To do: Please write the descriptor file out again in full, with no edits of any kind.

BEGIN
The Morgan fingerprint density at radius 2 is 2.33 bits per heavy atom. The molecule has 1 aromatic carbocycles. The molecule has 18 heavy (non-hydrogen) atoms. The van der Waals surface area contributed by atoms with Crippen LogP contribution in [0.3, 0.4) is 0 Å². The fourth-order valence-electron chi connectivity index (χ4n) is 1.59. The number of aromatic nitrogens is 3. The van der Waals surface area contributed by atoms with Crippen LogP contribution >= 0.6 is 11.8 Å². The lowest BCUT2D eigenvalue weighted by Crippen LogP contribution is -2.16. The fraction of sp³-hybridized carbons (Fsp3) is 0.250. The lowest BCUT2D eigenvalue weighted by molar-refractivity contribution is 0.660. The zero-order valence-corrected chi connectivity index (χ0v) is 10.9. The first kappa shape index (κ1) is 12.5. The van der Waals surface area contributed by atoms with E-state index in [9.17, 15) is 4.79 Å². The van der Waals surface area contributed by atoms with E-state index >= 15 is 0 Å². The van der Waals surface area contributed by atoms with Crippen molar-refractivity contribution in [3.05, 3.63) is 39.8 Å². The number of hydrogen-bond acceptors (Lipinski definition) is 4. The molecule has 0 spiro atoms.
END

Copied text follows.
The Morgan fingerprint density at radius 2 is 2.33 bits per heavy atom. The molecule has 1 aromatic carbocycles. The molecule has 18 heavy (non-hydrogen) atoms. The van der Waals surface area contributed by atoms with Crippen LogP contribution in [0.3, 0.4) is 0 Å². The fourth-order valence-electron chi connectivity index (χ4n) is 1.59. The number of aromatic nitrogens is 3. The van der Waals surface area contributed by atoms with Crippen LogP contribution >= 0.6 is 11.8 Å². The lowest BCUT2D eigenvalue weighted by Crippen LogP contribution is -2.16. The fraction of sp³-hybridized carbons (Fsp3) is 0.250. The lowest BCUT2D eigenvalue weighted by molar-refractivity contribution is 0.660. The zero-order valence-corrected chi connectivity index (χ0v) is 10.9. The first kappa shape index (κ1) is 12.5. The van der Waals surface area contributed by atoms with E-state index in [9.17, 15) is 4.79 Å². The van der Waals surface area contributed by atoms with E-state index >= 15 is 0 Å². The van der Waals surface area contributed by atoms with Crippen molar-refractivity contribution in [3.05, 3.63) is 39.8 Å². The number of hydrogen-bond acceptors (Lipinski definition) is 4. The molecule has 0 spiro atoms.